For every choice, there are perceived factuals which are weighed by the chooser. Counter-factuals could alter the choice, depending on the nature of the counter-factuals. The previous experience and current psychological state (including desires) of the chooser are beyond their choice. Fatuals that are not perceived do not weigh into the choice. There is a choice that is made but under a given set of perceived factuals and psychological state the chooser could not choose differently. "I could if I wanted to." But you don't want to. That would be a different psychological state.
For every choice I've ever made I can imagine circumstances which
would have caused me to choose differently. Feeling how I felt, wanting
what I wanted and knowing what I knew I could not have chosen
differently. If there had been a different feeling, desire or
understanding then the choice made would have been subject to those
There are times when I don't know why I make the choices I do. But
the spontaneous or capricious nature of the choice doesn't make my choice
less deterministic. If anything these mysterious choices suggest that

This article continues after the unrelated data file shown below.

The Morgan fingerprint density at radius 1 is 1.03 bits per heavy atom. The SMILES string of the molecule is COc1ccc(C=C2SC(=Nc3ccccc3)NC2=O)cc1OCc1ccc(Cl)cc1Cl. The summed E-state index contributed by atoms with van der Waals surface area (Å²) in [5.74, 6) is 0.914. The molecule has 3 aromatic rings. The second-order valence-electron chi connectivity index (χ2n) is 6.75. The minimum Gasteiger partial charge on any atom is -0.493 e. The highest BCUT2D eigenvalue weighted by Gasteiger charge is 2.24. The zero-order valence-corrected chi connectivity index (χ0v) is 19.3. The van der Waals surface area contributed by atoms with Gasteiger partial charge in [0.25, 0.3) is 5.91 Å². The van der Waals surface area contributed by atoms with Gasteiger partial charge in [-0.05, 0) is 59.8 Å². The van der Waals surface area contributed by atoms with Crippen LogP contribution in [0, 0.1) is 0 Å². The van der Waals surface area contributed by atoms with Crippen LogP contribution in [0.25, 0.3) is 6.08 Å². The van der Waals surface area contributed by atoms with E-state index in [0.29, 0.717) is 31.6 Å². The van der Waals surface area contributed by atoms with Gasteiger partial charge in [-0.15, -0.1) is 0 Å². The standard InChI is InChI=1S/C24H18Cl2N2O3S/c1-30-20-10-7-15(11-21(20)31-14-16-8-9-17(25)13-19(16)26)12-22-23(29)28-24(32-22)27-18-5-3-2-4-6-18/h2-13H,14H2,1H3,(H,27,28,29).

feeling and desire are capable of operating with minimal influence from
an understanding of the circumstances.
When I do something random this does not suggest that I am exercising
free will, rather I'm responding to (usually) ineffable stimuli. When I
do something deliberate I am reacting to better identified, better
considered stimuli. In all cases I am beholden to environmental,
physiological and psychological influences.
Each feeling, desire and perception of circumstances is another bit
of coercion steering me (and any of us) to a resulting choice. There may be no outside
agent twisting our arm, the choices we make may be our own, but it is a
mistake to think that for a given set of circumstances we are able to
make more than one choice.